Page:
While a 529 plan may not be the best fit for this family, Selena still would like to carve out savings for her kids’ future endeavors, be it to start a business or attend an alternative school. For this, I’d recommend opening a 5-year certificate of deposit or CD and placing $25,000 in it this year. The going yield right now for a 5-year CD at that deposit level is averaging a little more than 2%.

Then, every year, as income rolls in from the side hustle, create a new 5-year CD and deposit $25,000 in it. Do this for the next four or five years. All CDs will have matured by the time her youngest is starting college (or pursuing something else). And they’ll have at least $100,000 plus interest reserved for their kids. If they do choose to go to college, the family’s prepared to help pay for in-state tuition at one of the fine Texas universities.

Mortgage Payoff

After funding the Roth IRA each year ($6,500) and the annual CD contribution ($25,000), the family’s left with $8,500. They could choose to put this toward the mortgage principal to knock a few years off their payoff schedule. Or, they may want to just hold onto it for that annual family vacation. And if I’m being honest, I’d say, go for the vacation! They deserve it!

The post Mint Money Audit: Making the Most of a Side Hustle appeared first on MintLife Blog.

Source: mint.intuit.com

I Thought I Was Too Good For Community College

4 reasons you should go to community college firstWhether you are about to head to college (no matter what your age may be), if you have a child who is about to attend college, or if you know someone who is about to experience this, then this article is for you.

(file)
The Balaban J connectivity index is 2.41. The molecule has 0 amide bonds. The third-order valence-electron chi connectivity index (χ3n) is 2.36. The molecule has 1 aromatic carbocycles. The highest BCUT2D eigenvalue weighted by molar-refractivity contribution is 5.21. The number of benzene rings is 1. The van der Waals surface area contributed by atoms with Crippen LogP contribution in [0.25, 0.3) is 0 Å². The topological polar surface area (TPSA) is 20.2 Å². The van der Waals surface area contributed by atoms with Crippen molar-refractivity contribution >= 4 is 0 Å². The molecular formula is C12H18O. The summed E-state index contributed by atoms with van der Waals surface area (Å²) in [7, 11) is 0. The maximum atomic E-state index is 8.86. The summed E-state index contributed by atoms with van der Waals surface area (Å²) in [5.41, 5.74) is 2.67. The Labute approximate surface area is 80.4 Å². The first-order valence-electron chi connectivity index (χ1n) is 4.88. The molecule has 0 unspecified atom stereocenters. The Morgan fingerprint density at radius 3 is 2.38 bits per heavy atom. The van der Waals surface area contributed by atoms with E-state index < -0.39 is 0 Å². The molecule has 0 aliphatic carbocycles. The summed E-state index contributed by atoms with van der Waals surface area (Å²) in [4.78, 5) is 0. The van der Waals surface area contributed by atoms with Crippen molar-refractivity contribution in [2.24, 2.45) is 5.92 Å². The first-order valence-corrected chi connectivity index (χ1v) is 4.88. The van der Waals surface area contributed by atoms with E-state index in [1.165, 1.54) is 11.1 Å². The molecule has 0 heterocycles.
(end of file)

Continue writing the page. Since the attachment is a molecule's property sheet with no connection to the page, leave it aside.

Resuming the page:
When I was around 17, I applied to several different colleges, but one mistake I made was that I didn’t even give community college a thought.

Unfortunately, there is a stigma attached to going to community college, like thinking it is for those that can’t get into a “regular” college, for those that don’t have enough money, or for those that have no other options. When, in fact, these are all far from the truth.

And, sadly, I bought into these myths and thought I was too good for community college. If you want to save money in college, community college is a great way to do that.

The stigma about going to community college is absolutely ridiculous.

And, I was a young kid, so, of course, I let other people’s opinions get to me. And, I thought everyone was right!

It isn’t just kids that believe those myths about community college, as even adults (parents or returning learners) buy into those myths.

Well, that is a big mistake!

For many people, community college should be their first choice.

College costs are increasing, and they’re not going to stop anytime soon.

According to College Board, the average yearly tuition and fees for a:

  • Private four-year college is $32,410.
  • Public four-year college for out-of-state students is $23,890.
  • Public four-year college for in-state students is $9,410.

Community college, on the other hand, is just $3,440.

Those tuition differences are huge, and just look at how much you could save if you did only your first year at community college!

For many people, going to college means taking out loans, and according to a student survey done by Nerdwallet, 48% of undergrad borrowers said they could have borrowed less and still have afforded their educations. And, 27% regretted going to a school that required them to take out loans to afford their tuition.

I know this regret personally.

I only spent one summer semester taking classes at community college, where I earned 12 credits, and I still regret not taking more. I probably could have saved over $20,000 by taking more classes at my local community college.

Yes, I could have saved that much money!

Whether you are in college already or if you haven’t started yet, taking classes at a community college can be a great way to save money.

Today, I want to talk about common myths I hear about community college, so that I can persuade more people to give it a shot. It can save you so much money, and is a great option for a lot of people.

Related content:

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  • Learning How To Survive On A College Budget
  • How I Graduated From College In 2.5 Years With 2 Degrees AND Saved $37,500